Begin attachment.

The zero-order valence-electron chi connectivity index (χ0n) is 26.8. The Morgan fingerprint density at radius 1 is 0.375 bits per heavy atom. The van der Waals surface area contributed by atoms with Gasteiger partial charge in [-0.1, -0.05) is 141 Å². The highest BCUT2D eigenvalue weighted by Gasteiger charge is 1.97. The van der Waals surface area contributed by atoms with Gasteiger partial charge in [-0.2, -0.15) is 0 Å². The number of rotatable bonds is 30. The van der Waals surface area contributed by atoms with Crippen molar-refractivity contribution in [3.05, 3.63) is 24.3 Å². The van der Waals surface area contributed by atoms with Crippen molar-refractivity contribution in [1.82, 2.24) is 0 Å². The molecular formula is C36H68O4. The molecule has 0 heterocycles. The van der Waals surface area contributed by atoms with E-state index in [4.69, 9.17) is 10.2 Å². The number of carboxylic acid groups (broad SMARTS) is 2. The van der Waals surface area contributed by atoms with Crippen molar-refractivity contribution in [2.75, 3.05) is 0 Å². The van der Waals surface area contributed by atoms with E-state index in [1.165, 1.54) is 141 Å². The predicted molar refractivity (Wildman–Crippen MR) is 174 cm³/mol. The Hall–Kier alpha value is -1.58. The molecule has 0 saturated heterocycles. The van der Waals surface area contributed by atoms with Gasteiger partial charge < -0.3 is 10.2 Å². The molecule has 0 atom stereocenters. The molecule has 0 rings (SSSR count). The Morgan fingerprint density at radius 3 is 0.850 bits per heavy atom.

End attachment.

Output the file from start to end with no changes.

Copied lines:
The zero-order valence-electron chi connectivity index (χ0n) is 26.8. The Morgan fingerprint density at radius 1 is 0.375 bits per heavy atom. The van der Waals surface area contributed by atoms with Gasteiger partial charge in [-0.1, -0.05) is 141 Å². The highest BCUT2D eigenvalue weighted by Gasteiger charge is 1.97. The van der Waals surface area contributed by atoms with Gasteiger partial charge in [-0.2, -0.15) is 0 Å². The number of rotatable bonds is 30. The van der Waals surface area contributed by atoms with Crippen molar-refractivity contribution in [3.05, 3.63) is 24.3 Å². The van der Waals surface area contributed by atoms with Crippen molar-refractivity contribution in [1.82, 2.24) is 0 Å². The molecular formula is C36H68O4. The molecule has 0 heterocycles. The van der Waals surface area contributed by atoms with E-state index in [4.69, 9.17) is 10.2 Å². The number of carboxylic acid groups (broad SMARTS) is 2. The van der Waals surface area contributed by atoms with Crippen molar-refractivity contribution in [2.75, 3.05) is 0 Å². The van der Waals surface area contributed by atoms with E-state index in [1.165, 1.54) is 141 Å². The predicted molar refractivity (Wildman–Crippen MR) is 174 cm³/mol. The Hall–Kier alpha value is -1.58. The molecule has 0 saturated heterocycles. The van der Waals surface area contributed by atoms with Gasteiger partial charge < -0.3 is 10.2 Å². The molecule has 0 atom stereocenters. The molecule has 0 rings (SSSR count). The Morgan fingerprint density at radius 3 is 0.850 bits per heavy atom.